In annual David Rose Lecture, Sun Microsystems co-founder urges bold plans to address global challenges. Science became his religion, he told an MIT audience last week, and it led him on a path that ultimately included becoming the co-founder of Sun Microsystems and, later, chairman of Khosla Ventures. Last year, he became one of the initial investors in a company established to develop MIT’s pioneering approach to producing practical fusion power.
On March 6, Khosla described his thoughts on entrepreneurship, personal development, and how to tackle the world’s most challenging problems, during a freewheeling "fireside chat" with Dennis Whyte, who is the Hitachi America Professor of Engineering, head of the Department of Nuclear Science and Engineering, and director of the Plasma Science and Fusion Center.
The discussion was the 2019 David J. Rose Lecture, an annual event dedicated to the memory of a longtime professor of nuclear engineering and pioneer of fusion research. Rose’s widow, the Rev. Renata Rose, was in attendance.
Khosla stressed the importance of taking chances, trying new things, and being unafraid of failure. As an example, he pointed out that he founded two different companies at about the same time, in 1982. One of them was Sun, the powerhouse company that catapulted him to wealth and success. But as for the one that failed, nobody even remembers it, he said. "Failure doesn’t matter," he said. "My willingness to fail gives me the ability to succeed."
That’s the attitude that propels his current investments, he said. When it comes to tackling the really big problems facing the world - providing enough food, water, energy, and meaningful work for a growing population - "some problems are too important not to work on," he said. "Let’s not focus on the probability of success, let’s focus on the consequences of success."
He pointed out that today, roughly 700 million people live in relative wealth. Those people, around the world, are "rich in energy, rich in housing, rich in medical care, rich in education." But to try to apply those living standards in an incremental way to all of the world’s 7 billion people - 10 times as many - "that can’t be done. A linear progression is just not going to work." Instead, drastic changes and advances are needed, he said.
While most investors focus on short-term rewards, all of the truly important and significant breakthroughs, like those that are needed today, have come from pioneers who took big chances and strayed far from the established and safe ways of doing things, Khosla continued. "Most large innovations that have had a large effect on society have generally not come from people who are experts" in the field involved, he said.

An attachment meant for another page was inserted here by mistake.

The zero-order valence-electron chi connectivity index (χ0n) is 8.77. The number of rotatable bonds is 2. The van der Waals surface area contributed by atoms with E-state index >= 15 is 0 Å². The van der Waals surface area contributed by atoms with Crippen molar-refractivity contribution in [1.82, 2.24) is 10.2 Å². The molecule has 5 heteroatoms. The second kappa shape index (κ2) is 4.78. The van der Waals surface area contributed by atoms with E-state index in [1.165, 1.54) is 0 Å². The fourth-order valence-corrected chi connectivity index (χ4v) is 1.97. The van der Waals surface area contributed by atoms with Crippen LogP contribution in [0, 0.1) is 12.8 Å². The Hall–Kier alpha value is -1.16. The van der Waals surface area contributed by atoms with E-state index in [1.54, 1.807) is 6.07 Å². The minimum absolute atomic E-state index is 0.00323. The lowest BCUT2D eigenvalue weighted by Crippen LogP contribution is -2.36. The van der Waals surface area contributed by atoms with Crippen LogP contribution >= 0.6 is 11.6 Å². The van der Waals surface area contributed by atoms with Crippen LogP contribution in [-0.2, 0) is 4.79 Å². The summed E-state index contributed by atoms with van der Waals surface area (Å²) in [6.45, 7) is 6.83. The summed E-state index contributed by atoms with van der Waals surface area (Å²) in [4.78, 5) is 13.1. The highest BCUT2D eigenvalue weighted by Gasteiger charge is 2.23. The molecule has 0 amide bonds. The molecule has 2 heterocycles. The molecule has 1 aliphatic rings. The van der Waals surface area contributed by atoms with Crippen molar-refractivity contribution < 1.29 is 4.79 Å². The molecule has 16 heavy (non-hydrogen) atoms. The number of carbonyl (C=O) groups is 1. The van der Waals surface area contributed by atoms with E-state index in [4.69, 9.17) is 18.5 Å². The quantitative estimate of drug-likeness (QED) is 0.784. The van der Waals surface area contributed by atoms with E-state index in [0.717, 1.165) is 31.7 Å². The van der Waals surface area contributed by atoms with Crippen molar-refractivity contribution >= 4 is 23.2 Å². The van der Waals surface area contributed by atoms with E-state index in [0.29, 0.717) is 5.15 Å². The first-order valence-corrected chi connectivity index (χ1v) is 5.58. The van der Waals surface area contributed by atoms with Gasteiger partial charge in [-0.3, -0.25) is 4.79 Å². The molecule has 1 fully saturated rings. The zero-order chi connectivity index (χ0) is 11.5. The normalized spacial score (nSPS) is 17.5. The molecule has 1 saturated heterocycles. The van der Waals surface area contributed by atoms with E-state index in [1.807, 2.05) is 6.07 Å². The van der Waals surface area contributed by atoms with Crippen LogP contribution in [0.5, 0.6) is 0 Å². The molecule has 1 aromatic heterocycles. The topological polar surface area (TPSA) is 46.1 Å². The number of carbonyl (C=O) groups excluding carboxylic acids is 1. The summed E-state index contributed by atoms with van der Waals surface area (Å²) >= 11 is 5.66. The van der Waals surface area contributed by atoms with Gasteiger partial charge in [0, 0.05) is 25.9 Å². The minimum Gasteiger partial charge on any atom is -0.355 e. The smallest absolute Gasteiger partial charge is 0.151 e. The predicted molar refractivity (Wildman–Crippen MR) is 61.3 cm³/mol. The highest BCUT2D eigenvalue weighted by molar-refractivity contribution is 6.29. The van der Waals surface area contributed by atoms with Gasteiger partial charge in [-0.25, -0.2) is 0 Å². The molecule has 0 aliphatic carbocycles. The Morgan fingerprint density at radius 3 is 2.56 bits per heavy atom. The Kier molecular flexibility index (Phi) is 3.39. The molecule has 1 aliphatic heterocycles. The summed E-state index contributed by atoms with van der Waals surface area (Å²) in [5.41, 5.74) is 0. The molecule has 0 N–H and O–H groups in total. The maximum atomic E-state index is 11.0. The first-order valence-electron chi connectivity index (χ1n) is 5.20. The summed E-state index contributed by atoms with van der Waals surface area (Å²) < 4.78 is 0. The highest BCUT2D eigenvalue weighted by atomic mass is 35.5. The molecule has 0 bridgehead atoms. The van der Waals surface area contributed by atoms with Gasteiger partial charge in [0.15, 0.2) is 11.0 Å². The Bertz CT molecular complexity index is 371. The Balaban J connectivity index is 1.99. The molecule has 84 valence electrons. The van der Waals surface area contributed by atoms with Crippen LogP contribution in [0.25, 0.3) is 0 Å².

As an example, he cited a study in 2010 that comprised hundreds of pages, including interviews with experts at leading car companies, that projected how many electric vehicles might be sold over the coming 25 years. "Tesla exceeded their projection in five years," he said. "Elon Musk tried to do something crazy, with no experience at all in that business," and in the process "he beat [the projection] by 20 years!"
In general, to achieve the big leaps in progress, "You need a multiplication of resources," he said. "The only thing that can provide that multiplication is science and technology. How do you make a ton of steel go 100 times farther? A nonlinear approach is needed."
That kind of long-term thinking, openness to new ideas, acceptance of risk, and desire to tackle the biggest and thorniest challenges are behind Khosla’s decision to invest in Commonwealth Fusion Systems, the private company established last year to develop and commercialize some major advances in fusion power plant technology that MIT researchers have developed. After thoroughly studying the plans, Khosla became an early supporter, convinced of its potential to make dramatic changes in the world’s energy supplies and in the battle to limit climate change.
Another venture he is supporting involves exploring ways to change the chemistry of cement in a way that would incorporate carbon dioxide into the material’s structure. The result would reduce greenhouse gas emissions and, by adding a ton of carbon dioxide to a ton of cement, "you essentially double the amount of cement," he said.
Khosla at one point left his various businesses behind to spend time at the Santa Fe Institute in New Mexico, studying subjects completely outside his experience. Along the way, after studying how complex climate models were developed, he became convinced that a major transformation in medicine would be coming soon - a kind of AI and robotics-based medicine that would, for example, be better at keeping up with the ever-growing medical literature.
Speaking of that break from his normal work life, he said, "I highly encourage everybody to change fields often enough to enhance your thinking. Diversity of experiences helps in a real way in influencing conceptual models."